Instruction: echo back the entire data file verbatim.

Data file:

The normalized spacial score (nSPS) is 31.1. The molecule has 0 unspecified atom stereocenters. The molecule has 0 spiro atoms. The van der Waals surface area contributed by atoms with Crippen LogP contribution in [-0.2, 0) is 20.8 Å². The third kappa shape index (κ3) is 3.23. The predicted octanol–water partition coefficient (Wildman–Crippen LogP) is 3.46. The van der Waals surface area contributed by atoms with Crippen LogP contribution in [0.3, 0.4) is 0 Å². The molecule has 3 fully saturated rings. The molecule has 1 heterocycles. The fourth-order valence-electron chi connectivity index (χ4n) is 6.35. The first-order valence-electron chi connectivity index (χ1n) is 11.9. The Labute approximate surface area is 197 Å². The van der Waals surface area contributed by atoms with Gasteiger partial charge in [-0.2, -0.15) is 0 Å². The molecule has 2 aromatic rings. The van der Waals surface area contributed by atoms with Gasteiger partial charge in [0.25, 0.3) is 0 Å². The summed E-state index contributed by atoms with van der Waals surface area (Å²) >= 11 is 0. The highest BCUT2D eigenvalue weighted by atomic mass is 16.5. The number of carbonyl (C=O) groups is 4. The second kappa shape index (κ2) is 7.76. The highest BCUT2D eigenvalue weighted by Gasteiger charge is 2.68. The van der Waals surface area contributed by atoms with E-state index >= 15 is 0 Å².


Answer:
The normalized spacial score (nSPS) is 31.1. The molecule has 0 unspecified atom stereocenters. The molecule has 0 spiro atoms. The van der Waals surface area contributed by atoms with Crippen LogP contribution in [-0.2, 0) is 20.8 Å². The third kappa shape index (κ3) is 3.23. The predicted octanol–water partition coefficient (Wildman–Crippen LogP) is 3.46. The van der Waals surface area contributed by atoms with Crippen LogP contribution in [0.3, 0.4) is 0 Å². The molecule has 3 fully saturated rings. The molecule has 1 heterocycles. The fourth-order valence-electron chi connectivity index (χ4n) is 6.35. The first-order valence-electron chi connectivity index (χ1n) is 11.9. The Labute approximate surface area is 197 Å². The van der Waals surface area contributed by atoms with Gasteiger partial charge in [-0.2, -0.15) is 0 Å². The molecule has 2 aromatic rings. The van der Waals surface area contributed by atoms with Gasteiger partial charge in [0.25, 0.3) is 0 Å². The summed E-state index contributed by atoms with van der Waals surface area (Å²) >= 11 is 0. The highest BCUT2D eigenvalue weighted by atomic mass is 16.5. The number of carbonyl (C=O) groups is 4. The second kappa shape index (κ2) is 7.76. The highest BCUT2D eigenvalue weighted by Gasteiger charge is 2.68. The van der Waals surface area contributed by atoms with E-state index >= 15 is 0 Å².